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No Time for Defense

5 minute read
Daniel Kadlec

Wartime investing isn’t what it used to be. The Iraq war won’t require any massive buildup of materiel that would stoke heavy industry and the profits of defense contractors. America’s military might helped the conventional fighting go quickly in the war’s early days. But the generals on Wall Street, expecting as much, have been shooting down defense stocks for months. Yet stocks overall tend to do well after the U.S. engages in hostilities, and this time should be no exception. The Dow ran up 8.4% last week–its best weekly gain in 20 years–and moved into positive territory for the year.

Most stocks are expensive today, with an average price-earnings ratio of 19. But a quick military victory in Iraq, and a further celebratory surge in stock prices, would bolster consumer and business confidence and boost the sluggish economy. Alan Levenson, chief economist at fund company T. Rowe Price, expects a healthy annual growth rate of 3.5% in the second half of this year and 4% in 2004, assuming–as any bullish case must–that the war keeps going well and there is no major terror event. Byron Wien, chief U.S. market strategist at Morgan Stanley, says investors who wait for a stock pullback will be disappointed. “The economy has done remarkably well in the face of high oil prices, a cold winter and the geopolitical concerns,” he says. “Take those away, and it should really improve.” He predicts that the market will rise 10% in the next few months and hold the gains.

Business inventories are lean and will be rebuilt at the first whiff of resurgent demand, and there’s a pent-up need for capital equipment–especially technology to boost productivity. Two-thirds of U.S. corporate financial officers say their firms are spending cautiously on capital goods–or not at all–because of the Iraq conflict, according to a survey by Financial Executives International, a trade group, and Duke University. Lift that cloud, and managers will spend.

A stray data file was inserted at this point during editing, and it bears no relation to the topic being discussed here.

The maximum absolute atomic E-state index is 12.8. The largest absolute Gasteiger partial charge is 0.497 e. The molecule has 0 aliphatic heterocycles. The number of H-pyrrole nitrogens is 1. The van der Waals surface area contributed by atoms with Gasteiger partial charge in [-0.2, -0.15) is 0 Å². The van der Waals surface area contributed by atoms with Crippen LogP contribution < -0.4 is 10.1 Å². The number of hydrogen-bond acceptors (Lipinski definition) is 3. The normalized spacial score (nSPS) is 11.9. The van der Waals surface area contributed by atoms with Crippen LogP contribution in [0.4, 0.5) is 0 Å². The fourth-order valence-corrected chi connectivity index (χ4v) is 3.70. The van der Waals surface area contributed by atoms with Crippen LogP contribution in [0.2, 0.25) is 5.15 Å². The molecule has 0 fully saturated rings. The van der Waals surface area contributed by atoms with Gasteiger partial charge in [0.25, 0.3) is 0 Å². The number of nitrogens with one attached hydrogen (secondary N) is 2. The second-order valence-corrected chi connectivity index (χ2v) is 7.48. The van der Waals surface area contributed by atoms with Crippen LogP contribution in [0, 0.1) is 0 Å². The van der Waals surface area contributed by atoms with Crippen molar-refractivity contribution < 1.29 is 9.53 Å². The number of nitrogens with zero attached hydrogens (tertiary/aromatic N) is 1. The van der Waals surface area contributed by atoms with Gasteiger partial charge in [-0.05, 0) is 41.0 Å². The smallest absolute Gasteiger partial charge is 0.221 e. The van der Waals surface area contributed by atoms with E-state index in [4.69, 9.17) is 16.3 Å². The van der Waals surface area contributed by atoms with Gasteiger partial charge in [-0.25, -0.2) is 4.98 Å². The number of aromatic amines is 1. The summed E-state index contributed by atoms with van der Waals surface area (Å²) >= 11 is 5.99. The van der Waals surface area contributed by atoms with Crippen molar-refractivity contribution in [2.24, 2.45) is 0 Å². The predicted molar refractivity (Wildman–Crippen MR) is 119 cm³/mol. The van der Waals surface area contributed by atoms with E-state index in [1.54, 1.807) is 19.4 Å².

To be sure, the economy faces new problems like trade tensions, and old ones like heavy consumer debt. But investors have made a lot of bad decisions lately, and hunkering down now would be another one. Most money-market funds yield less than 1%, and after three strong years, bonds are vulnerable to rising interest rates. Yet those are two assets into which money has been flowing. The participation rate in 401(k) plans is the lowest in a decade, and those who are enrolled are contributing less.

What should you do? Don’t make any huge bets–do keep some cash on hand–but lighten up on bonds in favor of stocks. If you don’t want to research individual stocks, invest in a low-cost, broad-based mutual fund like Vanguard Total Stock Market Index. For a more targeted approach, consider:

OIL Crude prices are coming down sharply and should stabilize in the $20-$30 range, from a high three weeks ago of $37.78 per bbl. Friday’s price was $26.91. This decline hurts Big Oil–ExxonMobil, ConocoPhilips–but parts of the transportation industry will benefit, especially truckers like Roadway and roadside lodging firms like Cendant, as travelers favor the road over the air. Avoid big airlines. Their cost structures require more business than they’re likely to get anytime soon, and even JetBlue and Southwest will struggle. If you think firms like engineering giant Fluor can do well rebuilding Iraq’s oilfields, you’re right–but late. Fluor’s shares have risen 64% since October.

RETAIL As consumers regain confidence and enjoy more cash in their pockets through lower energy costs, they’ll shop. Best bets in a still tepid economy are firms known for delivering value: Costco, Kohl’s, Target, Wal-Mart.

CAPITAL GOODS Tech will draw a lot of attention as companies invest in productivity. Computer chip–makers like Taiwan Semiconductor and Intel should benefit. And so should industrials like General Electric and DuPont.

SAFE HAVENS Dividend-paying stocks like drugmakers Merck and Schering-Plough and utilities (Consolidated Edison, Southern Co.) should do well as investors tiptoe back into the safest stocks they can think of. Consider a yield-oriented stock fund like T. Rowe Price Capital Appreciation, which recently yielded 2% and gained 11% annually the past three years. If things go poorly for the U.S. in Iraq or elsewhere, this at least will provide some cushion and keep you in the game.

FOREIGN They’re riskier, but consider Israeli stocks–they have been pummeled on fears of Iraqi strikes. World-class Israeli companies like Check Point Software and Comverse would be bargains with a quick peace. Amidex Israel Technology fund is a direct tech play; for more diversification consider First Israel, a diversified closed-end fund traded in the U.S. Another region to consider is Asia, where emerging markets are fairly well insulated from the war. They will benefit quickly from falling oil prices, and they have great growth potential linked to that of the powerful Chinese economy.

You can e-mail comments to Dan at danielkadlec@aol.com

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